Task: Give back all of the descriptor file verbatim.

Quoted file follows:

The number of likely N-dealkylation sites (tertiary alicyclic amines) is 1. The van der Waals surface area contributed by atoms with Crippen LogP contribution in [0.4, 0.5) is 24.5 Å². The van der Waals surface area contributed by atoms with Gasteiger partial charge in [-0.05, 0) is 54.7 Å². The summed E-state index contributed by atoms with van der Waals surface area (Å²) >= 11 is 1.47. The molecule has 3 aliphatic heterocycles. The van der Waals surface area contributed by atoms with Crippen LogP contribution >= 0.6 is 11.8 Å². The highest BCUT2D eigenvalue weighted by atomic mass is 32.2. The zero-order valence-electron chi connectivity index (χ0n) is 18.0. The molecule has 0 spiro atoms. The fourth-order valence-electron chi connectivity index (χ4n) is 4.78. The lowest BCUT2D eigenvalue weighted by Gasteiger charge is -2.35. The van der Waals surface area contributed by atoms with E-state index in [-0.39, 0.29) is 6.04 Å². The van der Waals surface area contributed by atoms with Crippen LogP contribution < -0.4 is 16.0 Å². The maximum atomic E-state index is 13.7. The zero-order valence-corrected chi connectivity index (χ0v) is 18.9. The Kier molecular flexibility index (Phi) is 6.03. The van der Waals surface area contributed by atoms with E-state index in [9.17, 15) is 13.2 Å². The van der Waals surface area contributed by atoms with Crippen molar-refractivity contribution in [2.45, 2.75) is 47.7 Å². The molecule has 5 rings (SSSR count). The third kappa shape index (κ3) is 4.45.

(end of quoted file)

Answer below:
The number of likely N-dealkylation sites (tertiary alicyclic amines) is 1. The van der Waals surface area contributed by atoms with Crippen LogP contribution in [0.4, 0.5) is 24.5 Å². The van der Waals surface area contributed by atoms with Gasteiger partial charge in [-0.05, 0) is 54.7 Å². The summed E-state index contributed by atoms with van der Waals surface area (Å²) >= 11 is 1.47. The molecule has 3 aliphatic heterocycles. The van der Waals surface area contributed by atoms with Crippen LogP contribution >= 0.6 is 11.8 Å². The highest BCUT2D eigenvalue weighted by atomic mass is 32.2. The zero-order valence-electron chi connectivity index (χ0n) is 18.0. The molecule has 0 spiro atoms. The fourth-order valence-electron chi connectivity index (χ4n) is 4.78. The lowest BCUT2D eigenvalue weighted by Gasteiger charge is -2.35. The van der Waals surface area contributed by atoms with E-state index in [-0.39, 0.29) is 6.04 Å². The van der Waals surface area contributed by atoms with Crippen LogP contribution < -0.4 is 16.0 Å². The maximum atomic E-state index is 13.7. The zero-order valence-corrected chi connectivity index (χ0v) is 18.9. The Kier molecular flexibility index (Phi) is 6.03. The van der Waals surface area contributed by atoms with E-state index in [9.17, 15) is 13.2 Å². The van der Waals surface area contributed by atoms with Crippen molar-refractivity contribution in [2.45, 2.75) is 47.7 Å². The molecule has 5 rings (SSSR count). The third kappa shape index (κ3) is 4.45.